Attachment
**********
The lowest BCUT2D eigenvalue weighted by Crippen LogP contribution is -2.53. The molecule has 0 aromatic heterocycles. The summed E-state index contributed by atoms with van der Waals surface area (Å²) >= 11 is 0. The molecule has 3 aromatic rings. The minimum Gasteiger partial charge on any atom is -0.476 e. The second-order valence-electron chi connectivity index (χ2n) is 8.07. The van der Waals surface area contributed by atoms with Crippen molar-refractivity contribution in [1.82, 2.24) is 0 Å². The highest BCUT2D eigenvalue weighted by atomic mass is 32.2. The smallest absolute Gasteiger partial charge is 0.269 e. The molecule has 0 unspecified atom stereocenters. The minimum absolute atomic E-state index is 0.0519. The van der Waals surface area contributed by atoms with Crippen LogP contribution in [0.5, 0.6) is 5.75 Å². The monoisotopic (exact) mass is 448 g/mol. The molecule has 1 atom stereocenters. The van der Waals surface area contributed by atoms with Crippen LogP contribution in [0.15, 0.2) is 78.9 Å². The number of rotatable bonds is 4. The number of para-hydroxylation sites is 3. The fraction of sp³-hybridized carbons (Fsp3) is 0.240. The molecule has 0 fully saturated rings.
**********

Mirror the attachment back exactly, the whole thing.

The lowest BCUT2D eigenvalue weighted by Crippen LogP contribution is -2.53. The molecule has 0 aromatic heterocycles. The summed E-state index contributed by atoms with van der Waals surface area (Å²) >= 11 is 0. The molecule has 3 aromatic rings. The minimum Gasteiger partial charge on any atom is -0.476 e. The second-order valence-electron chi connectivity index (χ2n) is 8.07. The van der Waals surface area contributed by atoms with Crippen molar-refractivity contribution in [1.82, 2.24) is 0 Å². The highest BCUT2D eigenvalue weighted by atomic mass is 32.2. The smallest absolute Gasteiger partial charge is 0.269 e. The molecule has 0 unspecified atom stereocenters. The minimum absolute atomic E-state index is 0.0519. The van der Waals surface area contributed by atoms with Crippen LogP contribution in [0.5, 0.6) is 5.75 Å². The monoisotopic (exact) mass is 448 g/mol. The molecule has 1 atom stereocenters. The van der Waals surface area contributed by atoms with Crippen LogP contribution in [0.15, 0.2) is 78.9 Å². The number of rotatable bonds is 4. The number of para-hydroxylation sites is 3. The fraction of sp³-hybridized carbons (Fsp3) is 0.240. The molecule has 0 fully saturated rings.